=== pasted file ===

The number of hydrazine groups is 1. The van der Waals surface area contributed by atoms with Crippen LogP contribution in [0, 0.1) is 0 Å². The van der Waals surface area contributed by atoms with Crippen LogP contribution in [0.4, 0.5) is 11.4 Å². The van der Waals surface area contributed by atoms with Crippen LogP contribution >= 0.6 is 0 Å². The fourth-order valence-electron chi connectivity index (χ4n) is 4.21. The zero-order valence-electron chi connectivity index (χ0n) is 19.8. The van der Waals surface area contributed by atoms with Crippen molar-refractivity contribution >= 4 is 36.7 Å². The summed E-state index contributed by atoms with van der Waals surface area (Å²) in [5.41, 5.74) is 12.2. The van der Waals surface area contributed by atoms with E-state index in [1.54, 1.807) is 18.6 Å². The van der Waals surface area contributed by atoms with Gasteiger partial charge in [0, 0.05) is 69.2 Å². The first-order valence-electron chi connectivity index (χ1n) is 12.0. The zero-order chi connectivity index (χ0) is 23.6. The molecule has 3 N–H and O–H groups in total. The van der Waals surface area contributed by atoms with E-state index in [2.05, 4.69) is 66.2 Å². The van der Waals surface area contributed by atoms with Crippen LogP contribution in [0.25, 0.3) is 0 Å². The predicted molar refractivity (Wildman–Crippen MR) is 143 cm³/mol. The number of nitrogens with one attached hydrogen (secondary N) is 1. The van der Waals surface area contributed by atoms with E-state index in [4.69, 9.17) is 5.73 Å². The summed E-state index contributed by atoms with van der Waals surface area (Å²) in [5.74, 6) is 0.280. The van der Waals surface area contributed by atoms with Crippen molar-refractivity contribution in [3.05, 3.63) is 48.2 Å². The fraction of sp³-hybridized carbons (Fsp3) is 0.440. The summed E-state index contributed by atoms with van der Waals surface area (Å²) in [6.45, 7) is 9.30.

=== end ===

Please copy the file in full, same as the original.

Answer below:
The number of hydrazine groups is 1. The van der Waals surface area contributed by atoms with Crippen LogP contribution in [0, 0.1) is 0 Å². The van der Waals surface area contributed by atoms with Crippen LogP contribution in [0.4, 0.5) is 11.4 Å². The van der Waals surface area contributed by atoms with Crippen LogP contribution >= 0.6 is 0 Å². The fourth-order valence-electron chi connectivity index (χ4n) is 4.21. The zero-order valence-electron chi connectivity index (χ0n) is 19.8. The van der Waals surface area contributed by atoms with Crippen molar-refractivity contribution >= 4 is 36.7 Å². The summed E-state index contributed by atoms with van der Waals surface area (Å²) in [5.41, 5.74) is 12.2. The van der Waals surface area contributed by atoms with E-state index in [1.54, 1.807) is 18.6 Å². The van der Waals surface area contributed by atoms with Gasteiger partial charge in [0, 0.05) is 69.2 Å². The first-order valence-electron chi connectivity index (χ1n) is 12.0. The zero-order chi connectivity index (χ0) is 23.6. The molecule has 3 N–H and O–H groups in total. The van der Waals surface area contributed by atoms with E-state index in [2.05, 4.69) is 66.2 Å². The van der Waals surface area contributed by atoms with Crippen LogP contribution in [0.25, 0.3) is 0 Å². The predicted molar refractivity (Wildman–Crippen MR) is 143 cm³/mol. The number of nitrogens with one attached hydrogen (secondary N) is 1. The van der Waals surface area contributed by atoms with E-state index in [4.69, 9.17) is 5.73 Å². The summed E-state index contributed by atoms with van der Waals surface area (Å²) in [5.74, 6) is 0.280. The van der Waals surface area contributed by atoms with Crippen molar-refractivity contribution in [3.05, 3.63) is 48.2 Å². The fraction of sp³-hybridized carbons (Fsp3) is 0.440. The summed E-state index contributed by atoms with van der Waals surface area (Å²) in [6.45, 7) is 9.30.